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Smart Factory at ZEISS – integration platform bridges IT and OT

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IoT Use Case Podcast #87 - soffico + ZEISS

This episode is of particular interest to shopfloor managers who want to know how data can be collected in a structured and, above all, standardized manner from a wide variety of OT and IT systems and integrated into other systems. The ZEISS Group shows the path they have taken here with Orchestra from soffico.

Episode 86 at a glance (and click):

  • [07:36] Challenges, potentials and status quo – This is what the use case looks like in practice
  • [25:13] Solutions, offerings and services – A look at the technologies used
  • [34:21] Results, Business Models and Best Practices – How Success is Measured

Podcast episode summary

Orchestra is essentially used at ZEISS for comprehensive data transformation and integration to bridge the gap between IT and OT. Orchestra acts as an integration platform in the architecture across all levels, through which all methods for data communication are provided and executed. ZEISS is thus in a position to constantly connect or replace new applications as well as machines and systems.

In episode 87 of the IoT Use Case Podcast, the Head of Connected Smart Factory at the ZEISS Group, Jochen Scheuerer, explains the approach he has chosen for the factories of the business units and how, together with their partner soffico, they have set up a so-called “data hub” with a wide variety of templates. This data hub can be used for a wide variety of use cases for data connection and integration – without having to “reinvent the wheel” every time. Rica Holzmann (Team Leader International Partner Management & Sales) will be representing soffico here.

There will also be an in-depth discussion on how other manufacturing companies can address the issue – with real best practices and lessons learned directly from the field.

Here’s the whitepaper to the use case of this podcast – Download now!

Podcast interview

Hello Rica and Jochen! Glad to have you with me today. Rica, how are you and where are you right now?

Rica

Hi Madeleine, thanks for inviting me to the podcast! I’m doing great, sitting in our office in Augsburg.

Jochen

I’m also in the office, in Oberkochen, at the headquarters. I’m looking forward to eating soon. When we got the work done, we can get food in our great canteen. I’m here to pick up and take colleagues with me.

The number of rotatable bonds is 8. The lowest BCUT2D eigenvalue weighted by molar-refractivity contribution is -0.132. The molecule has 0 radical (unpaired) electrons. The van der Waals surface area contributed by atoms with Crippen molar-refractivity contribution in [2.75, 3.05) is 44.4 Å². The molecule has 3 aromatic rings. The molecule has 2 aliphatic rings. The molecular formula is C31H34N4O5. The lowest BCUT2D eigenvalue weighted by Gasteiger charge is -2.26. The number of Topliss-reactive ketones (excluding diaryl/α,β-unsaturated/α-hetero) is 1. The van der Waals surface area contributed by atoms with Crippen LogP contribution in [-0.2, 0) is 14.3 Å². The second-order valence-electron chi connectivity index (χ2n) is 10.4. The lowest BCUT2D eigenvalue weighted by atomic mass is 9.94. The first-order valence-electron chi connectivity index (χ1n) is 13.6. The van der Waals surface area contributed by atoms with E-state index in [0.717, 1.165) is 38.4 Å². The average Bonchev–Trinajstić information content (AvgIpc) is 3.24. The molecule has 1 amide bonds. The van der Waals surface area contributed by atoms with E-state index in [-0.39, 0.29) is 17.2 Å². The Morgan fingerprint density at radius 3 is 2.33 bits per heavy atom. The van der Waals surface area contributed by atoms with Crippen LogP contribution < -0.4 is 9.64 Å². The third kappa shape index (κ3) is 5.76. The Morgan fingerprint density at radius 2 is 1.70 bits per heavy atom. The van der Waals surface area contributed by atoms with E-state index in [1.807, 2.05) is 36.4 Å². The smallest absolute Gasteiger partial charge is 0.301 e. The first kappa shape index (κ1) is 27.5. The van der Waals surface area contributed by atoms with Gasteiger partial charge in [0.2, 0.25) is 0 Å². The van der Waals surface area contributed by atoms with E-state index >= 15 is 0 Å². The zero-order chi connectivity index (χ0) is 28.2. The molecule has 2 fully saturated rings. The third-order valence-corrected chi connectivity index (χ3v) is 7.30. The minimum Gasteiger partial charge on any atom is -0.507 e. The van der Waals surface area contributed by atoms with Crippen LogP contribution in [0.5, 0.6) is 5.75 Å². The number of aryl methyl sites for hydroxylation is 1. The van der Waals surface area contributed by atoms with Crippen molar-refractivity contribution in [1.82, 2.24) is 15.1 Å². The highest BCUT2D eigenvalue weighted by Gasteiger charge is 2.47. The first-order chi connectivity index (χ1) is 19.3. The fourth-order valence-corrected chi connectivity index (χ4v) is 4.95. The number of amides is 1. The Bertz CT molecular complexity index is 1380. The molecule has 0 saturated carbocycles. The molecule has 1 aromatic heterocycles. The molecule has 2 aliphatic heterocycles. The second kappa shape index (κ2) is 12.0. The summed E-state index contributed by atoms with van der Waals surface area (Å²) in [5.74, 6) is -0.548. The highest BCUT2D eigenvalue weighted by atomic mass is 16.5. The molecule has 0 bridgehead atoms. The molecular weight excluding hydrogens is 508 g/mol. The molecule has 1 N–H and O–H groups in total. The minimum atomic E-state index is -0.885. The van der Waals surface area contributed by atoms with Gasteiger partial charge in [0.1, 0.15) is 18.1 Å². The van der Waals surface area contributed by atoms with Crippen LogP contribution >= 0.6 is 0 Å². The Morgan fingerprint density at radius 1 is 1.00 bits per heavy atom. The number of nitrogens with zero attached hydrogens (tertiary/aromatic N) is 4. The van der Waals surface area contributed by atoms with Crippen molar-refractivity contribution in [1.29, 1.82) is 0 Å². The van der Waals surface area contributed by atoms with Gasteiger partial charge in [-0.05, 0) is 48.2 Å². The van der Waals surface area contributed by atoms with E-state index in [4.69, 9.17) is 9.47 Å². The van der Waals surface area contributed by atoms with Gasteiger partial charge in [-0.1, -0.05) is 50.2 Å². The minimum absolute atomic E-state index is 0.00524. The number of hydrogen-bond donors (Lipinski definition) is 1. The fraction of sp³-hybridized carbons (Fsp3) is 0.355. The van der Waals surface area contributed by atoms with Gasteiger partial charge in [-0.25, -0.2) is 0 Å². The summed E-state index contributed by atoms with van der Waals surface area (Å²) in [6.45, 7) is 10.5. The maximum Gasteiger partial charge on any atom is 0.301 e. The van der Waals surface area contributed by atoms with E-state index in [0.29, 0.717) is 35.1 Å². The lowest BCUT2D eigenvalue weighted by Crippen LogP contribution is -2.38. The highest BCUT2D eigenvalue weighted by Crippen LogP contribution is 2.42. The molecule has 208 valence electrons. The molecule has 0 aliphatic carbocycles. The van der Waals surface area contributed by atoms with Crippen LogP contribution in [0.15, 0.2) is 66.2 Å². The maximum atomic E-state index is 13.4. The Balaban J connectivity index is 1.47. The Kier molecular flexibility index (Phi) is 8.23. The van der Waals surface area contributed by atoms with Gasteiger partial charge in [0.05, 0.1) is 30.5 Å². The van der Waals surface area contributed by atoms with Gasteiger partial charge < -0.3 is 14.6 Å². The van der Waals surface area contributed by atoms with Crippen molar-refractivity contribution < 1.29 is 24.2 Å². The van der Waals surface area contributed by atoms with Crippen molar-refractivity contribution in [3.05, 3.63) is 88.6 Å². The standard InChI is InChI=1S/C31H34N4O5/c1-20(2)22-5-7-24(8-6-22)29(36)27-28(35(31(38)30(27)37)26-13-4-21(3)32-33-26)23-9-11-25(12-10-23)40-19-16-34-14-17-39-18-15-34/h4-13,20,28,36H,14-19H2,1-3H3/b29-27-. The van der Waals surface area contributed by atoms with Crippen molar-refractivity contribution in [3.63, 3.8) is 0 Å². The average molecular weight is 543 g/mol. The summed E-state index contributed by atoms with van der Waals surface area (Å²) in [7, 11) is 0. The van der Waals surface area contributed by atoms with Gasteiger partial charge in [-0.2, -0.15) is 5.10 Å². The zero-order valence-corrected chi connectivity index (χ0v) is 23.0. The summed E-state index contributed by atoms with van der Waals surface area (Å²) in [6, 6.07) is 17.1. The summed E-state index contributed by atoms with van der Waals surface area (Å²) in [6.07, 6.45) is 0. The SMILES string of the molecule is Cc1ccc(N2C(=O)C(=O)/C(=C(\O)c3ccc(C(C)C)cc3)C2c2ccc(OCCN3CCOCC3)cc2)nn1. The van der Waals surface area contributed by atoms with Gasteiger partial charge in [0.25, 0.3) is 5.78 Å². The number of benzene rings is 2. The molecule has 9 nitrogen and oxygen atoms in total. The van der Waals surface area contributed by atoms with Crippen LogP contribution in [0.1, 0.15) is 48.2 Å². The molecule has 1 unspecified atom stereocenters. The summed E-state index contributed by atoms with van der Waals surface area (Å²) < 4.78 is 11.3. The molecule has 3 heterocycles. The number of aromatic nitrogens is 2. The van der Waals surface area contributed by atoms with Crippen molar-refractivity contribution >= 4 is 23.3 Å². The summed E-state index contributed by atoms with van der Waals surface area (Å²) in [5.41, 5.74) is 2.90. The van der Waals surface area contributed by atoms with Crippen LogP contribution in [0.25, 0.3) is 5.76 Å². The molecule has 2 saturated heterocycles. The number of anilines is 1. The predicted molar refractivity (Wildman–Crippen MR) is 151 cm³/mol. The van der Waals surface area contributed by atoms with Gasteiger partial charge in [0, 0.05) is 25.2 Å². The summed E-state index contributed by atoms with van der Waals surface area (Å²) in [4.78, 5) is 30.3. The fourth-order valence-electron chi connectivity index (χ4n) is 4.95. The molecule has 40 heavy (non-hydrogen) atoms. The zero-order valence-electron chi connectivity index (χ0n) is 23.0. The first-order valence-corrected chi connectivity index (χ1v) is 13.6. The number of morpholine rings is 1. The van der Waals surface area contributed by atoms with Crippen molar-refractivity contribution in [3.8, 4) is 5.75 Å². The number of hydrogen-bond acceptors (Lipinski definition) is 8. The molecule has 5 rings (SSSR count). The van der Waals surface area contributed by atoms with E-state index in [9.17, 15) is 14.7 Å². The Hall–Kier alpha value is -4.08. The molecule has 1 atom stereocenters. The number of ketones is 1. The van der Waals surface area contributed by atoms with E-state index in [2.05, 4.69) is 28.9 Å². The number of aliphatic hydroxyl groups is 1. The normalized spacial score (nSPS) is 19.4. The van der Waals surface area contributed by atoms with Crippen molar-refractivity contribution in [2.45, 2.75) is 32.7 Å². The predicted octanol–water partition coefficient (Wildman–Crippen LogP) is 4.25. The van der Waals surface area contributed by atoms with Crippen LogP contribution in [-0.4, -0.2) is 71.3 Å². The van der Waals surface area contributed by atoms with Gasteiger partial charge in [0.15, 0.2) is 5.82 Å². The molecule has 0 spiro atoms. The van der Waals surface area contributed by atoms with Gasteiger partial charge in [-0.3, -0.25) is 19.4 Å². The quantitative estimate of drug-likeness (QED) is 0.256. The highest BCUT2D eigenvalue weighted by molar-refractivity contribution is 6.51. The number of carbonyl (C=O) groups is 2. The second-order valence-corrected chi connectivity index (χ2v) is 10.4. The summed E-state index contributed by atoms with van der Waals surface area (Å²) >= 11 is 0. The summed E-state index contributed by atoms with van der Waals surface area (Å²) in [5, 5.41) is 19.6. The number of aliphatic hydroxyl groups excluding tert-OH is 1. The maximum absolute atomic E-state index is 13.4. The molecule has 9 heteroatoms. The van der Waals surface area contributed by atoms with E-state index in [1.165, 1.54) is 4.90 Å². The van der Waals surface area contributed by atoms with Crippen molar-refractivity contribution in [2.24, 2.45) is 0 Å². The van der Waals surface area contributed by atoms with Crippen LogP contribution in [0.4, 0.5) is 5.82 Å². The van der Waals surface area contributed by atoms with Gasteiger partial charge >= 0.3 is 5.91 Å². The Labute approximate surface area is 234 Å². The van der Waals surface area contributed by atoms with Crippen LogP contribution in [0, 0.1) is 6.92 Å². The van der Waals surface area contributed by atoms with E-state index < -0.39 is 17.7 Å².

Oberkochen, where exactly is that?

Jochen

Oberkochen is five kilometers from Aalen on the Ostalb. This is located directly at the A7 between Ulm and Ellwangen.

Ah okay, and ZEISS is otherwise also represented in Jena, right?

Jochen

Exactly, the company was originally founded in Jena, was set up in Oberkochen in West Germany after the war, and then merged back into one company after the fall of the Berlin Wall.

Rica, to soffico: The bottom line is that you offer a software solution and, above all, an integration platform called “Orchestra”. This is used to connect machine data flexibly, securely and reliably with each other – keyword data hub for the smart factory.

You also offer a wide variety of architecture components where you have the ability to quickly run and roll out applications. You do the whole thing with integration teams, have a big pre-sales team yourself, which develops the whole thing with the customer or is also provided. You have the interaction of software and service there, that goes in the direction of service and you build that up together with the customer. In terms of connectivity, you don’t care if it’s old or new protocols from OPC UA, S7 controllers or even MQTT to connect smart sensors.

You are also the experts for the topic of integration – data hub in the context of also integrating data, whether that is SAP data or from other IT systems such as MES or other cloud systems.

Lastly, you are part of the x-tention group of companies and you are digitizing the organization of the industry with soffico with corresponding services, all the way to operations.

You’re a team leader in partner management and sales, even internationally. What is your job here and what kind of clients do you work with?

Rica

There is not much I can add to the product. Our customers are mainly in the area of “excellent” German medium-sized businesses, both in process manufacturing and in discrete manufacturing. We have not only the manufacturing companies with us in the customer base, but also companies – we call it “that come from the service-oriented area”; so customers from banking, e-commerce, from the insurance industry and from logistics. We also serve other companies that have a need for highly scalable IT and OT integrations.

You have already mentioned correctly, we are a part of the x-tention group. x-tention itself focuses mainly on the healthcare sector. We have been able to build up a very good name for ourselves in the group, especially in the area of e-health, electronic patient files & co. Soffico benefits greatly from this, because we are used to being deployed in the critical area, in the regulated environment, with our software and can therefore fulfill specific requirements from the regulated environment, and bring the corresponding certifications with us and can support with validation.

Healthcare alone is a huge area. You are responsible for building and implementing the whole thing with partners and customers, right?

Rica

Exactly, we are very technology-oriented at soffico, which means we work very closely with customers or partners. This goes from the idea, to the conception, to the support of the implementation and are very cooperative in the support of our customers and our partner portfolio.